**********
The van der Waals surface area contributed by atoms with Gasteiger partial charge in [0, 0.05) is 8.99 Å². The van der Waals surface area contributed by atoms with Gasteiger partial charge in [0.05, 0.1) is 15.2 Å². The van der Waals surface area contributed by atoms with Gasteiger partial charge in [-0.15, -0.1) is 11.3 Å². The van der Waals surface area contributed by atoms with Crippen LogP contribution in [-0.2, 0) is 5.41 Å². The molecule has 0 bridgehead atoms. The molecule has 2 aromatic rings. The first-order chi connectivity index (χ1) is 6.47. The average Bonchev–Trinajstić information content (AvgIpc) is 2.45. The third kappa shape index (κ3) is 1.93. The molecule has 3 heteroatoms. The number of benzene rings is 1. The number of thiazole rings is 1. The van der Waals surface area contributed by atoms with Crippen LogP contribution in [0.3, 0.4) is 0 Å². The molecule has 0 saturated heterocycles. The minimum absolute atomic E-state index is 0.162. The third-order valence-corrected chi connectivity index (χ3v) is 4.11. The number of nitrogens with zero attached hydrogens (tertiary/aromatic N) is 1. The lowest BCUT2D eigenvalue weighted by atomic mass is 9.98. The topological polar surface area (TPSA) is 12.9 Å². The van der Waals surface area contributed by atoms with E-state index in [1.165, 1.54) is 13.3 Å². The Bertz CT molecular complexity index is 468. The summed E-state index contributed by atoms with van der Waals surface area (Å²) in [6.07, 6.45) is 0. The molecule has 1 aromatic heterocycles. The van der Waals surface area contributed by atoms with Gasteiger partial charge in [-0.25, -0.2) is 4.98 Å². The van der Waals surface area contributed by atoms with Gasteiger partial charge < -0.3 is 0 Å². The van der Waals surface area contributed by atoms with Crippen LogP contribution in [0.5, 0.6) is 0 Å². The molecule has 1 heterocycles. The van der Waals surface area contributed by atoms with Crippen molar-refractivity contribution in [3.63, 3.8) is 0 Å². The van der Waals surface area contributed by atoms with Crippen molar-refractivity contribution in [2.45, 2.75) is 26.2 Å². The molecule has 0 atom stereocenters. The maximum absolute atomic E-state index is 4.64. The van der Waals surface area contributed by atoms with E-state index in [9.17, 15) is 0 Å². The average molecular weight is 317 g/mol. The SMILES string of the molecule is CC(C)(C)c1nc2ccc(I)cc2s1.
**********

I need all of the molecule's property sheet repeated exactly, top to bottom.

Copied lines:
The van der Waals surface area contributed by atoms with Gasteiger partial charge in [0, 0.05) is 8.99 Å². The van der Waals surface area contributed by atoms with Gasteiger partial charge in [0.05, 0.1) is 15.2 Å². The van der Waals surface area contributed by atoms with Gasteiger partial charge in [-0.15, -0.1) is 11.3 Å². The van der Waals surface area contributed by atoms with Crippen LogP contribution in [-0.2, 0) is 5.41 Å². The molecule has 0 bridgehead atoms. The molecule has 2 aromatic rings. The first-order chi connectivity index (χ1) is 6.47. The average Bonchev–Trinajstić information content (AvgIpc) is 2.45. The third kappa shape index (κ3) is 1.93. The molecule has 3 heteroatoms. The number of benzene rings is 1. The number of thiazole rings is 1. The van der Waals surface area contributed by atoms with Crippen LogP contribution in [0.3, 0.4) is 0 Å². The molecule has 0 saturated heterocycles. The minimum absolute atomic E-state index is 0.162. The third-order valence-corrected chi connectivity index (χ3v) is 4.11. The number of nitrogens with zero attached hydrogens (tertiary/aromatic N) is 1. The lowest BCUT2D eigenvalue weighted by atomic mass is 9.98. The topological polar surface area (TPSA) is 12.9 Å². The van der Waals surface area contributed by atoms with E-state index in [1.165, 1.54) is 13.3 Å². The Bertz CT molecular complexity index is 468. The summed E-state index contributed by atoms with van der Waals surface area (Å²) in [6.07, 6.45) is 0. The molecule has 1 aromatic heterocycles. The van der Waals surface area contributed by atoms with Gasteiger partial charge in [-0.25, -0.2) is 4.98 Å². The van der Waals surface area contributed by atoms with Gasteiger partial charge < -0.3 is 0 Å². The van der Waals surface area contributed by atoms with Crippen LogP contribution in [0.5, 0.6) is 0 Å². The molecule has 1 heterocycles. The van der Waals surface area contributed by atoms with Crippen molar-refractivity contribution in [3.63, 3.8) is 0 Å². The van der Waals surface area contributed by atoms with Crippen molar-refractivity contribution in [2.45, 2.75) is 26.2 Å². The molecule has 0 atom stereocenters. The maximum absolute atomic E-state index is 4.64. The van der Waals surface area contributed by atoms with E-state index in [9.17, 15) is 0 Å². The average molecular weight is 317 g/mol. The SMILES string of the molecule is CC(C)(C)c1nc2ccc(I)cc2s1.